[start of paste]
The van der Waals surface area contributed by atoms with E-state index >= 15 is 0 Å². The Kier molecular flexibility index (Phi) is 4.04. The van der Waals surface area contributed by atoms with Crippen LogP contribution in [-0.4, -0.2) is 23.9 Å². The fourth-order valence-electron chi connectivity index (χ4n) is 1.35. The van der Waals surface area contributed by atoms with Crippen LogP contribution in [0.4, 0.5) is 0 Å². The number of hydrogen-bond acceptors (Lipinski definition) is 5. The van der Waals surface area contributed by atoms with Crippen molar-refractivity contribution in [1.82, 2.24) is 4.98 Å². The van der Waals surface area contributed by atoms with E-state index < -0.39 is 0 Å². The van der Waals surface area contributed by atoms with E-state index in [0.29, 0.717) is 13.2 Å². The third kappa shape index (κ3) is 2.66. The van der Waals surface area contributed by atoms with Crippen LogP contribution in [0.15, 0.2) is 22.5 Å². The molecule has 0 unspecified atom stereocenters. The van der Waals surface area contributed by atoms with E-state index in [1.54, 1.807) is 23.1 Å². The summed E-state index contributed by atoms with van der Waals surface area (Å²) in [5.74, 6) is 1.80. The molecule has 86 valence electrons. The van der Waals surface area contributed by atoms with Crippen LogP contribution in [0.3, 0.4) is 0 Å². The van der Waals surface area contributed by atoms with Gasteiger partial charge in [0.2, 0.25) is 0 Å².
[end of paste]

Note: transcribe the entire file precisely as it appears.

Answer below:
The van der Waals surface area contributed by atoms with E-state index >= 15 is 0 Å². The Kier molecular flexibility index (Phi) is 4.04. The van der Waals surface area contributed by atoms with Crippen LogP contribution in [-0.4, -0.2) is 23.9 Å². The fourth-order valence-electron chi connectivity index (χ4n) is 1.35. The van der Waals surface area contributed by atoms with Crippen LogP contribution in [0.4, 0.5) is 0 Å². The number of hydrogen-bond acceptors (Lipinski definition) is 5. The van der Waals surface area contributed by atoms with Crippen molar-refractivity contribution in [1.82, 2.24) is 4.98 Å². The van der Waals surface area contributed by atoms with E-state index < -0.39 is 0 Å². The van der Waals surface area contributed by atoms with E-state index in [0.29, 0.717) is 13.2 Å². The third kappa shape index (κ3) is 2.66. The van der Waals surface area contributed by atoms with Crippen LogP contribution in [0.15, 0.2) is 22.5 Å². The molecule has 0 unspecified atom stereocenters. The van der Waals surface area contributed by atoms with E-state index in [1.54, 1.807) is 23.1 Å². The summed E-state index contributed by atoms with van der Waals surface area (Å²) in [5.74, 6) is 1.80. The molecule has 86 valence electrons. The van der Waals surface area contributed by atoms with Crippen LogP contribution in [0.3, 0.4) is 0 Å². The van der Waals surface area contributed by atoms with Gasteiger partial charge in [0.2, 0.25) is 0 Å².